Design Firms need to use written contracts on every project.  It is one of the best risk mitigation tools available in the event a project has issues.  It is expected that claims will rise in the upcoming months due to the impacts of COVID and the current economy.  Making sure a contract is fair and reasonable to all parties is an important part of a firm’s risk management procedures.  Use of industry standard documents such as the AIA or EJCDC documents are highly recommend but often clients generate their own contracts.

When standard industry documents such as AIA or EJCDC are not used or are modified, design firms are oftentimes requested to sign contracts that have onerous provisions.  Below we have addressed some of the common contractual issues design firms face when using non-standard documents.

Indemnification – What is Up Front Defense?

What does this mean and how does your insurance respond?

To “defend” means to provide legal counsel and/or pay the client’s legal expenses in their
defense against a third-party claim.  If you agree to defend your client, you may find that your insurance will not cover those costs.

Professional Liability policies will cover the client’s defense costs on an indemnity basis (pay back, not pay up front) when your firm is found legally liable (not just contractually liability) to the client for those damages.  In other words, the negligence determination must occur before the carrier evaluates whether or not there is policy coverage for the client’s defense costs.

There are court precedent cases where the policyholder was held contractually responsible for the client’s defense costs even when there was no determination of negligence.  Also, some jurisdictions do not grant the client’s defense costs as part of the court determined “damages” – which means you would not be legally liable to pay the client’s defense costs.  These are two examples where the upfront defense obligation is a liability created by contract – not by common law – and therefore, the policy would not pay those expenses and your firm would be financially responsible.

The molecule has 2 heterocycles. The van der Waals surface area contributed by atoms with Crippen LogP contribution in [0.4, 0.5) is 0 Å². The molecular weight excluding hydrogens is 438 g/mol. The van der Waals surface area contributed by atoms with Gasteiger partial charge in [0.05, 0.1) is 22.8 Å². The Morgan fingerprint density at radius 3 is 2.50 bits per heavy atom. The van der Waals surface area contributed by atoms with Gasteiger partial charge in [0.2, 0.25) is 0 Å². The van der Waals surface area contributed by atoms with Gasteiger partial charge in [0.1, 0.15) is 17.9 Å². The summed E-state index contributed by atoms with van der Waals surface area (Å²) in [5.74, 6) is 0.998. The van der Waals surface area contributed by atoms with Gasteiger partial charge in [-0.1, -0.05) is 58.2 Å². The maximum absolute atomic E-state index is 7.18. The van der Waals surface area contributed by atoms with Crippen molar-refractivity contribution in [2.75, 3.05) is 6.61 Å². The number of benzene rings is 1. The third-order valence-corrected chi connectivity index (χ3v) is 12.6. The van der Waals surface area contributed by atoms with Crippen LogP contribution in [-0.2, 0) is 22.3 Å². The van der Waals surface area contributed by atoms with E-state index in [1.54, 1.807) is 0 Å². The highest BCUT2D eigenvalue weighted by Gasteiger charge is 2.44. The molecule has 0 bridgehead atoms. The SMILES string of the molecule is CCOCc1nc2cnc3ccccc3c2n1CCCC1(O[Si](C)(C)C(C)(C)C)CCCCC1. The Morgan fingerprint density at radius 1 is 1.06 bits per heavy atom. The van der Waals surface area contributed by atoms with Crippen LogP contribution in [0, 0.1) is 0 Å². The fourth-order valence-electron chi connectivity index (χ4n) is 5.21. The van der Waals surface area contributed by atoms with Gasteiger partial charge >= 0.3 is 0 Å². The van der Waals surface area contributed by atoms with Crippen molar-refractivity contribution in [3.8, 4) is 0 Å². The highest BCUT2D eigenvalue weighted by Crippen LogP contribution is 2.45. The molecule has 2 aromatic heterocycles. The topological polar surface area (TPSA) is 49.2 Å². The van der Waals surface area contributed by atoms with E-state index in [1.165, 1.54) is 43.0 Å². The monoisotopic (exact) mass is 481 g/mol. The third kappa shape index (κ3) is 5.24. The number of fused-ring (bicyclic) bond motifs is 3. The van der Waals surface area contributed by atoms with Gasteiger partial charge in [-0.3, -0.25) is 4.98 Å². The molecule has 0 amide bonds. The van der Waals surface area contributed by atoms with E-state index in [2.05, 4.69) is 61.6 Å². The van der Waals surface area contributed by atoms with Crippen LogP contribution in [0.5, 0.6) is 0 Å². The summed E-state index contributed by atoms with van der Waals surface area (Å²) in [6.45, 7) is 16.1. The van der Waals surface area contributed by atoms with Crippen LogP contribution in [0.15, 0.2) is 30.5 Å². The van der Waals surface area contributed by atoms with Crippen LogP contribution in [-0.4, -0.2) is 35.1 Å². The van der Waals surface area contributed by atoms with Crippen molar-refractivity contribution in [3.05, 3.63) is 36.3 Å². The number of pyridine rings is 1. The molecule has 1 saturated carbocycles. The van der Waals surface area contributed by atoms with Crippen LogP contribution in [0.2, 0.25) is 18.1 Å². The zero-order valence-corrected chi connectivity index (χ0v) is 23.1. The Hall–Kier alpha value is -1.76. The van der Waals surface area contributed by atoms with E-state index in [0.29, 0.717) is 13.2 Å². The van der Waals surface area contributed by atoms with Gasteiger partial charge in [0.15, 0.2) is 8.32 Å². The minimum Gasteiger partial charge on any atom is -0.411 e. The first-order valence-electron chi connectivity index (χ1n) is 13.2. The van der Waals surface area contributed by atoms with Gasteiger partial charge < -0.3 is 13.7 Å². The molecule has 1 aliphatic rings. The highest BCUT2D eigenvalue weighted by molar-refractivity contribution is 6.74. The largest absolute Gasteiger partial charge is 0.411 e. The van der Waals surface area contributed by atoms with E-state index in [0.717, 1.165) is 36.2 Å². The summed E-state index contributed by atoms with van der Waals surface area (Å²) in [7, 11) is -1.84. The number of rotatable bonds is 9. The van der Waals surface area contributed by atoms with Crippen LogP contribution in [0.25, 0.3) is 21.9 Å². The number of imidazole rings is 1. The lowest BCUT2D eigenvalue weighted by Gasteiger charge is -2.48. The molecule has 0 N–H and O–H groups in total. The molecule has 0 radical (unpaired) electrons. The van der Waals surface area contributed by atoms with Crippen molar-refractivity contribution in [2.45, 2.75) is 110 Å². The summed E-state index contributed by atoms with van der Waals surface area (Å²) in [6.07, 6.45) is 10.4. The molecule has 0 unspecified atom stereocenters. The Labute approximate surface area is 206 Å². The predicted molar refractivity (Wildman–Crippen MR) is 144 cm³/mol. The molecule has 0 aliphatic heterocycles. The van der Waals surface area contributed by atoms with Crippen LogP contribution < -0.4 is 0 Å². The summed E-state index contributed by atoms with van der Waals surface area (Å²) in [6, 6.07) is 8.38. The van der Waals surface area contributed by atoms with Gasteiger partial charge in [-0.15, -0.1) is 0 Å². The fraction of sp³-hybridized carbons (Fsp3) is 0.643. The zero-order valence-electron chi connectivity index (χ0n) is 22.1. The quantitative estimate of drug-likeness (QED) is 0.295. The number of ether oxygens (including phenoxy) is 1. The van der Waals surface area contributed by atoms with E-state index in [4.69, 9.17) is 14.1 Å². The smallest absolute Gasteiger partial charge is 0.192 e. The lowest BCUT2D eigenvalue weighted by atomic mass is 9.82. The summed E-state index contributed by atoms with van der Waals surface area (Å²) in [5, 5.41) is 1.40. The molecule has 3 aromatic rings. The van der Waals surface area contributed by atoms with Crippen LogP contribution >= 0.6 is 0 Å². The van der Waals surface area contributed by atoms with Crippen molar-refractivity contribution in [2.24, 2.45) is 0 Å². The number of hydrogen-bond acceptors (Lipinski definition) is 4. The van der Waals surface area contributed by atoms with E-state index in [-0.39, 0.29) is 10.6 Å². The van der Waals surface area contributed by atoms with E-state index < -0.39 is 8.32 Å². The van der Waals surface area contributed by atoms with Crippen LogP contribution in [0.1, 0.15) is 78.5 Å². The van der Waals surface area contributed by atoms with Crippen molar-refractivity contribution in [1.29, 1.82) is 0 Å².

The above reasons are why we feel it is important to not agree contractually to an upfront defense obligation to the client.  It is potentially too great of a business risk for your firm to be expected to bear, especially when common law doesn’t require it of you.

Warranties – What do they mean and are they covered by insurance?

Can you promise that your work will be ‘perfect’?

The U.S. Common law for Standard of Care does not require perfection.  By agreeing to warrant that your professional services will produce an error-free design, you may be contractually liable for claims alleging breach of warranty even though you were not negligent in providing services to the Standard of Care.  Professional Liability insurance is intended to cover damages that arise out of your negligent performance.  It does not cover express warranties and guarantees.

Some contracts include provisions treating professional services firms more like construction contractors. For example:

            Architect / Engineer warrants and represents that it will take total responsibility for
            errors and omissions on its documentation and will rectify all such instances at no
            additional cost to Owner.

The design professional, pursuant to the above warranty, agrees to a higher Standard of Care than the normal negligence standard.  With this language, a firm is agreeing to perfection.  Yet, no one is perfect.  There can be errors and omissions on virtually any project.  An architect or engineer cannot warrant their services any more than a heart surgeon can guaranty that a patient will live for 20 years following heart surgery.  An architectural or engineering firm can only agree to perform its services consistent with the professional skill and care ordinarily provided by firms practicing in the same or similar locality under the same or similar circumstances.

Force Majeure – What does this mean?